Al Gore’s Green Tips

August 27, 2007
Following up on a recent blog post on my other blog regarding green technology, here are the top five ways you can become green from none other than Al Gore.
 
1)      Florescent light bulbs: These bulbs are getting better and better. Many people complained about the first generation of these bulbs as they had poor lighting characteristics. Nowadays you will get better looking lights which save money and last longer than incandescents.
2)      Outdoor Solar Lighting: Boy these things really stink but still they are better than nothing and will save money and reduce carbon emissions. My experience with these lights is in New England. I imagine the lights are much more effective in Vegas or Arizona where the sun is much stronger.
3)      Programmable thermostats: These devices are a great way to save some money and also reduce CO2 emissions. I have nothing bad to say about these devices. The one missing link in the programmable thermostat department is making them wireless ready so you can program them from a web browser. I am looking forward to the day when these devices are cheap and can be turned on and off from IE or Firefox.

I am not going to give the rest of the ideas away. If you want more information please check Oprah.com which lives on CNN.com.
 
Oh, I almost forgot. Don’t forget to be at the Green Technology Worldconference which will be held concurrently with ITEXPO in LA October 11-12, 2007.


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Comments to Al Gore’s Green Tips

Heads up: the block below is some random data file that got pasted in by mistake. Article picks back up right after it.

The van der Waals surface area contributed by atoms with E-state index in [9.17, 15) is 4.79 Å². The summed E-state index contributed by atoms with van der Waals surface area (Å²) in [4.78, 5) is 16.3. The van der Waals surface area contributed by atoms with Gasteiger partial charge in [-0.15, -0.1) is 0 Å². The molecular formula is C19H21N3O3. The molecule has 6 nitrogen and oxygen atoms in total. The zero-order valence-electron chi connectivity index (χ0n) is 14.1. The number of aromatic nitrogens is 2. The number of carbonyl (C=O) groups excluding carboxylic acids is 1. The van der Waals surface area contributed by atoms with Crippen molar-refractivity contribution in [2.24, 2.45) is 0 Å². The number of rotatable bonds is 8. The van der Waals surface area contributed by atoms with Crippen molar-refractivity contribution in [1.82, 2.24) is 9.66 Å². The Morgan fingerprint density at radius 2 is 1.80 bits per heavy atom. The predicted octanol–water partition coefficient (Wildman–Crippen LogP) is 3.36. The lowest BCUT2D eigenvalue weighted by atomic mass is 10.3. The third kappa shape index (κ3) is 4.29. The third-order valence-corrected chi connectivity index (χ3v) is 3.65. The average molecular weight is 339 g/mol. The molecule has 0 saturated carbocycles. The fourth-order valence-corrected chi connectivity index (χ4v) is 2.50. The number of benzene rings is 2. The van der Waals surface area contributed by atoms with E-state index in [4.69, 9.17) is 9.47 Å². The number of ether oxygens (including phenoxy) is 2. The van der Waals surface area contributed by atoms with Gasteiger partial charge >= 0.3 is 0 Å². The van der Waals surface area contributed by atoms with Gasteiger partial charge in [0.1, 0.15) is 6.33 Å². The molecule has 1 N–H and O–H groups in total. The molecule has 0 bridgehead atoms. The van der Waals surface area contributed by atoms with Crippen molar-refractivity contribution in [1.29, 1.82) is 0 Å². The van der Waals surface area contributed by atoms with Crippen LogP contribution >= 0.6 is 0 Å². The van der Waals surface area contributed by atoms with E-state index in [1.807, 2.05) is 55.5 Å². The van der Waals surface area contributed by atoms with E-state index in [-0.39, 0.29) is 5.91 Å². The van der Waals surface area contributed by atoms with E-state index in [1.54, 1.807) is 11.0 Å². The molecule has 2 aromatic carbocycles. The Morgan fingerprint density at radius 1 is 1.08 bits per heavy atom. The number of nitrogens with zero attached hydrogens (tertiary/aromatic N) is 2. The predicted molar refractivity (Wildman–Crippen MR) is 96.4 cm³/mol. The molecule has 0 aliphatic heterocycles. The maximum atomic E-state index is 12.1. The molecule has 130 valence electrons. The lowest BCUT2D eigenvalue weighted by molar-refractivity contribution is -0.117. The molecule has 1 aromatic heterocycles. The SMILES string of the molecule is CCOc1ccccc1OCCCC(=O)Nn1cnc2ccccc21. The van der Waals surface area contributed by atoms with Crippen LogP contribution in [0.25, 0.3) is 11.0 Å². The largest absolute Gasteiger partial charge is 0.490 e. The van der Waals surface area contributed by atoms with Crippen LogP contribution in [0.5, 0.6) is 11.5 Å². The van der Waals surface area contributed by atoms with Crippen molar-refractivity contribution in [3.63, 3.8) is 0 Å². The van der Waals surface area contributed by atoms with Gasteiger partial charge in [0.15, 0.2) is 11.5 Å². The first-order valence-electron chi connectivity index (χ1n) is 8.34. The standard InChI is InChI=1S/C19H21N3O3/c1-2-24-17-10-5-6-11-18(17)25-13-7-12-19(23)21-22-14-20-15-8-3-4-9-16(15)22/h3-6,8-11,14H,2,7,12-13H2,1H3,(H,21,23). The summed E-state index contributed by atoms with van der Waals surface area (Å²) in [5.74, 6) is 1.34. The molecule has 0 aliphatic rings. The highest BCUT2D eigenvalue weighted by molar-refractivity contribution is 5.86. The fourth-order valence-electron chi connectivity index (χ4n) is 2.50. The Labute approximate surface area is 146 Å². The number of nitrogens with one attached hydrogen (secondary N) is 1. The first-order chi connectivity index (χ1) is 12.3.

1. Obert Reslock :

    From Oprah.com: 'Gore says that when you're shopping for major home appliances, look for the Energy Star label. "This is a signal that you're getting an environmentally efficient appliance that's going to save you money at the same time," he says.'

    The Energy Star label on major appliances is a good place to start, but only indicates a 'greener' range of electrical consumption. Once you've found and Energy Star, find the kWh per year number on the yellow Energy Guide tag and compare that as well. For instance, a refrigerator with an annual electrical usage between 504 kWh/yr and 612 kWh/yr is pretty good. Anything higher, you'll want to keep shopping. Comparing the numbers on the Energy Guide tag as well as all the other features will help you find the really good appliances.


  1. Rich Tehrani :

    Thanks for the very helpful information.

    In a perfect world we would all have easy access to the minimum, average and maximum amount of carbon emissions for every device we are about to purchase. This would definitely help with green shopping and is not so different than the EPA average fuel consumption estimates we see on vehicles today.


  1. Jeanne :

    There is also a nifty solar attic fan being sold here in AZ. which can save on energy by cooling the attic of a home/office and subsequently lowering electric bills for running A/C. It was quickly installed and started working just by holding it up to sunlight before actual installation into a roof vent. It was about $550 installed, so if you live where it gets really hot, call a solar firm to get a quote. The company I own also markets a green disk vault that will reduce power consumption via AUTOMaid (massive arrays of disks) technology, effectively cutting data center colling costs some 70%. It's not for the meek, but for large data centers. It really adds up environmentally when planning rack cabinet and UPS power purchases and every large firm should be aware it exists as they increase online data storage needs. (terabytes)
    jeanne@condorstorage.com


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